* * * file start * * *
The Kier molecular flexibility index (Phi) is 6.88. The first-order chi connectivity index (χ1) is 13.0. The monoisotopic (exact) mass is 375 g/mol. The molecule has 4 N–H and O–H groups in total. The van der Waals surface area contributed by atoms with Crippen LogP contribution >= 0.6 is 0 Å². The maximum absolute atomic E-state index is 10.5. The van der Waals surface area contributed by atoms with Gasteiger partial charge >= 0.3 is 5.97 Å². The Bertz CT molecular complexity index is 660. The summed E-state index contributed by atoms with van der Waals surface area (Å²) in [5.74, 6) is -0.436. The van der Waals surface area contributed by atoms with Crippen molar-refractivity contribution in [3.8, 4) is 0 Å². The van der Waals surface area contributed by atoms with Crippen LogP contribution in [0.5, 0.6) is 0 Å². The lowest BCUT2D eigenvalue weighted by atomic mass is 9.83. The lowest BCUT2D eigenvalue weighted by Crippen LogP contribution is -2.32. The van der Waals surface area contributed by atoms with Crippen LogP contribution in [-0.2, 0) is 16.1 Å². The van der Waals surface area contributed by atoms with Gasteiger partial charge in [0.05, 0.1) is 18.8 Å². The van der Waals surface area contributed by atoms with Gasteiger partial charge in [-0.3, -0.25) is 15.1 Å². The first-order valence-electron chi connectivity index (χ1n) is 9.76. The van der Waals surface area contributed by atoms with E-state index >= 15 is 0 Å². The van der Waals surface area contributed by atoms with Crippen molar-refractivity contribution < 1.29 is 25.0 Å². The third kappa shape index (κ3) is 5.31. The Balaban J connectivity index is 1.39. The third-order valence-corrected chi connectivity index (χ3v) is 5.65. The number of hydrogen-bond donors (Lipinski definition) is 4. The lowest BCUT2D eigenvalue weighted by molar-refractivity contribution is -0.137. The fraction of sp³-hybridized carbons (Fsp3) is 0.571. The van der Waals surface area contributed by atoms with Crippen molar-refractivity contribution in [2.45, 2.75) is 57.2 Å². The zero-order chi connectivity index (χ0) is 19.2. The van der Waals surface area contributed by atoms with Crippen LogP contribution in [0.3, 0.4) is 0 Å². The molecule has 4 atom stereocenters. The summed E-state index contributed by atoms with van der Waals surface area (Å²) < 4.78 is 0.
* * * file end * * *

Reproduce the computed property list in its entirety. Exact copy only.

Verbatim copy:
The Kier molecular flexibility index (Phi) is 6.88. The first-order chi connectivity index (χ1) is 13.0. The monoisotopic (exact) mass is 375 g/mol. The molecule has 4 N–H and O–H groups in total. The van der Waals surface area contributed by atoms with Crippen LogP contribution >= 0.6 is 0 Å². The maximum absolute atomic E-state index is 10.5. The van der Waals surface area contributed by atoms with Gasteiger partial charge >= 0.3 is 5.97 Å². The Bertz CT molecular complexity index is 660. The summed E-state index contributed by atoms with van der Waals surface area (Å²) in [5.74, 6) is -0.436. The van der Waals surface area contributed by atoms with Crippen molar-refractivity contribution in [3.8, 4) is 0 Å². The van der Waals surface area contributed by atoms with Crippen LogP contribution in [0.5, 0.6) is 0 Å². The lowest BCUT2D eigenvalue weighted by atomic mass is 9.83. The lowest BCUT2D eigenvalue weighted by Crippen LogP contribution is -2.32. The van der Waals surface area contributed by atoms with Crippen LogP contribution in [-0.2, 0) is 16.1 Å². The van der Waals surface area contributed by atoms with Gasteiger partial charge in [0.05, 0.1) is 18.8 Å². The van der Waals surface area contributed by atoms with Gasteiger partial charge in [-0.3, -0.25) is 15.1 Å². The first-order valence-electron chi connectivity index (χ1n) is 9.76. The van der Waals surface area contributed by atoms with E-state index >= 15 is 0 Å². The van der Waals surface area contributed by atoms with Crippen molar-refractivity contribution < 1.29 is 25.0 Å². The third kappa shape index (κ3) is 5.31. The Balaban J connectivity index is 1.39. The third-order valence-corrected chi connectivity index (χ3v) is 5.65. The number of hydrogen-bond donors (Lipinski definition) is 4. The lowest BCUT2D eigenvalue weighted by molar-refractivity contribution is -0.137. The fraction of sp³-hybridized carbons (Fsp3) is 0.571. The van der Waals surface area contributed by atoms with Crippen molar-refractivity contribution in [2.45, 2.75) is 57.2 Å². The zero-order chi connectivity index (χ0) is 19.2. The van der Waals surface area contributed by atoms with Crippen LogP contribution in [0.3, 0.4) is 0 Å². The molecule has 4 atom stereocenters. The summed E-state index contributed by atoms with van der Waals surface area (Å²) < 4.78 is 0.